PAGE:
City Council has given preliminary approval to the Downtown Community Plan with instructions to bring a final version of the document for approval on July 25.
The council made a series of unanimous votes at the end of a six-hour meeting to advance the plan with several revisions.
Council kept a trio of opportunity sites earmarked for larger development, maintained ground level commercial use in the downtown area and streamlined housing development up to 75,000 feet.
Staff said the plan makes no final decision on what will be located on the three sites (1133 Ocean Ave, 101 Santa Monica Blvd. and 4th/5th and Arizona) but does cap any project on those sites at a maximum height/density.
“This does not result in a decision on the ultimate disposition of these sites,” said a City statement following the meeting. “Any proposed projects on these sites will still be required to be processed through a negotiated development agreement, perform additional environmental review, be required to conduct extensive community outreach, and demonstrate how the project meets priorities of the DCP during public hearings and review.”
Staff was also asked to alter traffic patterns at Arizona, create additional protected bike lanes, look for a way to include a dog park downtown, equalize density requirements between areas of downtown, streamline all 100 percent affordable housing projects, eliminate parking minimums and mandate affordable housing on a project by project basis.
Santa Monica already has laws in place that mandate 30 percent of the total housing approved each year must be affordable. However, that rule does not require every project to produce affordable housing and the totals can be met with deed-restricted 100 percent affordable projects offsetting private market rate projects.
The DCP will require every housing project to contain between 20-30 percent affordable units on site depending on the overall size. Those requirements increase to 25 – 35 percent if the housing is built offsite.
Councilwoman Sue Himmelrich cited the affordable housing rules as a significant success.
“I am pleased that after 1 1/2 hours of discussion, the Council adopted an inclusionary housing requirement for the downtown area that requires a minimum of 20% inclusionary units in any Tier 2 or above housing project, including a requirement of 30% inclusionary units for buildings between 70 and 84 feet,” she said. “This is true affordable housing in a range of sizes available to a range of individuals and families from those who earn less than 30% of area median income ($27,050 for a family of four) to those who qualify as “moderate” income under HCD rules ($77,750 for a family of four). Kevin McKeown led this effort with great skill and more patience than I could mustered.”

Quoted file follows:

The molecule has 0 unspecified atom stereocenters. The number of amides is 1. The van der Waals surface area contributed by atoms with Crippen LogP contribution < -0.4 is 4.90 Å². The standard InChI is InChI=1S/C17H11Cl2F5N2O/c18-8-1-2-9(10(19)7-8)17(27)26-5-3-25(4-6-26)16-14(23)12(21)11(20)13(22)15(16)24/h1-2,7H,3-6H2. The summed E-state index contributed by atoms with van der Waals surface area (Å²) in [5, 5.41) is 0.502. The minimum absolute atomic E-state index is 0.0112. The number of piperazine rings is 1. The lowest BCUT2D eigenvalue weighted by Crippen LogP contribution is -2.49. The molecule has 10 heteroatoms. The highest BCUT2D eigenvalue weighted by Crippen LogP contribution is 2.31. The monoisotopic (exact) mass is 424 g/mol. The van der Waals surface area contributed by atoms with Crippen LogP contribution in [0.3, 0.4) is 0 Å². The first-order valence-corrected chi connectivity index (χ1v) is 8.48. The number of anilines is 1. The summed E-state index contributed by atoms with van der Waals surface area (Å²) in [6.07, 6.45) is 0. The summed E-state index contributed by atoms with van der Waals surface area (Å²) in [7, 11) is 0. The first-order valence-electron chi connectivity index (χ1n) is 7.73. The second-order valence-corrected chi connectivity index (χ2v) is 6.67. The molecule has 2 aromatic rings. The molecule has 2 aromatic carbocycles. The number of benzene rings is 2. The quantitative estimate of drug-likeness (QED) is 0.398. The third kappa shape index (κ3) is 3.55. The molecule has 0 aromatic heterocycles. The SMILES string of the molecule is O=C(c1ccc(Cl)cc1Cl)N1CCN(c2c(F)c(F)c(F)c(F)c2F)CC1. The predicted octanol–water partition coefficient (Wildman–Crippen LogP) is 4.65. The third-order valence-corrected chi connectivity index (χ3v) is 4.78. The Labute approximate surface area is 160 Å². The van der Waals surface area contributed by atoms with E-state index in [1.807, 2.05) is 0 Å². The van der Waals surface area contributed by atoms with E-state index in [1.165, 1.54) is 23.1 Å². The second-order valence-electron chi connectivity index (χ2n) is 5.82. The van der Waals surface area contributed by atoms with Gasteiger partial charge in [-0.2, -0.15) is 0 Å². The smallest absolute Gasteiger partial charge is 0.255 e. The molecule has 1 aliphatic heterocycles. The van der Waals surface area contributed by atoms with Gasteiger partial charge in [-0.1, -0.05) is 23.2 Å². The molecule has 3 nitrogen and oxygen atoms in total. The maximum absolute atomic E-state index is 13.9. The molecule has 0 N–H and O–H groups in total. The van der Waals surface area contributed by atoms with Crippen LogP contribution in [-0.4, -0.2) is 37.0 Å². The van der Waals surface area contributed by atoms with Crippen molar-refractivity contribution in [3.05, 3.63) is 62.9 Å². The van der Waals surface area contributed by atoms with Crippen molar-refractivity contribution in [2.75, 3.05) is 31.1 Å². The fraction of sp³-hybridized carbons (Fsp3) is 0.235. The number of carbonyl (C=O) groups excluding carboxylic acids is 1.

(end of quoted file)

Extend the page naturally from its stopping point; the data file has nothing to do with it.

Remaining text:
She said she wasn’t in favor of allowing three sites to build higher and denser than the rest of the zone.
“It was a long two nights and I am certain everyone is unhappy with one or another aspect of our decisions, including the members of the Council,” she said.
Council asked for staff to come back on July 25 with specific information on a set of topics including standards related to a project at 201 Wilshire, ways to accommodate existing downtown nonprofit organizations who want to modify their sites and strategies for incentivizing low-cost hotels.
The most significant discussion occurred around plans to increase housing construction in the Downtown area. Staff had proposed housing developments of up to 60,000 square feet should be approved through administrative channels with limited hearings at the Planning Commission or Architectural Review Board. The Planning Commission had recommended increasing that threshold to 90,000 square feet and the council debated several options for incentivizing housing over commercial projects before settling on a 75,000 square foot limit for fast tracked housing projects.
“I’m pleased that after robust but civil dialogue on some key issues the Council unanimously endorsed the final revised DCP,” said Mayor Ted Winterer
Councilwoman Gleam Davis said the DCP accomplishes the Council’s goals
“Overall, I think that the DCP is a forward-looking blue print for building out a modern urban core that preserves and protects the things that make downtown such a vibrant part of our community,” she said. “It recognizes the vital role that downtown plays in our economic success and our civic identity. The council took some concrete steps that will reduce traffic in downtown as well as better allocate existing parking resources. We also reaffirmed our commitment to make sure that our downtown reflects our city’s interest in the arts and artists. I am anxious to see if the steps that we have taken to encourage the building of housing–both market-rate and affordable–are successful. I certainly hope that they are.”
A final version of the document will return to Council for a vote on July 25.